1714 words - 7 pages ). In 1498, Vasco de Gama became the first to sail around Africa and land in India, bringing back massive quantities of spices from the East (Kreis 6). Then the Spanish came along. Unlike Portugal, that based its empire off of naval capabilities, the Spanish based theirs off conquest and colonization, which gave them a small taste of wealth and prominence(Arnold 571). There were many Spanish conquistadors, but the most famous of them all is

The Role of Religion in "The Conquest of New Spain"

827 words - 3 pages considered the Spanish gods, they welcomed the conquistadors into Mexico City, the city which the Spanish were repeatedly cautioned not to try and conquer. Furthermore, the Spanish were well cared for and given food, gold, and women. Diaz comments, "to each of our captains he (Montezuma) presented small gold objects and three loads of cloaks of rich feather work" (221). The Spanish did not exactly respond graciously to the good treatment they

Who were more Savage and who were more Civil between the Spanish Conquistadors and the Aztecs?

871 words - 3 pages There is a question that has been on many, many minds for years. This question is "Who was more savage and who was more civil between the Spanish Conquistadors and the Aztecs?" This question was created in the Age of Exploration when the Spanish and the Aztecs met and clashed, with the Spanish ultimately winning the war. There are an innumerable amount of reasons for why either of them could be more civil or savage. For me, this decision is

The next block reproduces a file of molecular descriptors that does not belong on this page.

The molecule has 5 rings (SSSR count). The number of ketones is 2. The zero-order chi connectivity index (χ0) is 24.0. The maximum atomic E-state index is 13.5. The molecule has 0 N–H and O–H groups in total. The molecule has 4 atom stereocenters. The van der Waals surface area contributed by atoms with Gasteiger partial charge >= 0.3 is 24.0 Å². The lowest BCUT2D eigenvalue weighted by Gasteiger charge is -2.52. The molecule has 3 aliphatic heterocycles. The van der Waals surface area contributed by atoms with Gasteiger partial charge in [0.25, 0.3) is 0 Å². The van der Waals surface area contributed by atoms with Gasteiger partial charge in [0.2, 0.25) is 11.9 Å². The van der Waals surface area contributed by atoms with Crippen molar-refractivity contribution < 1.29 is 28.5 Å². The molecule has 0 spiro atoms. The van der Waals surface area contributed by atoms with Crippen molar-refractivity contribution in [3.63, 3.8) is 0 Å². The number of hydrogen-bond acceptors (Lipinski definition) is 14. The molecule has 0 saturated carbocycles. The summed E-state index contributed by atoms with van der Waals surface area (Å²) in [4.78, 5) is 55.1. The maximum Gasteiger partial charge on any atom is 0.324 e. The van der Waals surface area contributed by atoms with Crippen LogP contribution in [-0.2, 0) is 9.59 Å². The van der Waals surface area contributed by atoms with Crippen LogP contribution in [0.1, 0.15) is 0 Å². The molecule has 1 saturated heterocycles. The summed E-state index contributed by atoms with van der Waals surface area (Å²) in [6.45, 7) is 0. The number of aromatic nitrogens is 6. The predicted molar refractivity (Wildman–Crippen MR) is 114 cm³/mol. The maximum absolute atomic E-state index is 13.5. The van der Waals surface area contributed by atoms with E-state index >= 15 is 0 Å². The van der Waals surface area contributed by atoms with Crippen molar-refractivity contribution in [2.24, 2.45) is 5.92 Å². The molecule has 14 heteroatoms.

Colombian Independence

2186 words - 9 pages 18th century and early 19th century, one can observe the similarities between them and trace the roots all the way back to the Enlightenment Revolution. I will discuss how Colombia was able to achieve its independence from the declining Spanish Empire using ideas and tactics of previous revolutions. The Spanish Empire was the leading empire at conquering new territories in the new world because Spanish explorers, also known as conquistadors

history themes

986 words - 4 pages . Spain had strong religious beliefs, as they took over North and South America would force their beliefs onto the Indigenous people converting many to their Catholic religion. The Spanish Conquistadors, whom were sent from Spain, were conquerors looking to make their own fortunes and battling the Indigenous people for Spanish control. The Spanish also unknowingly had another ally on their side, which was the disease they bought with them causing the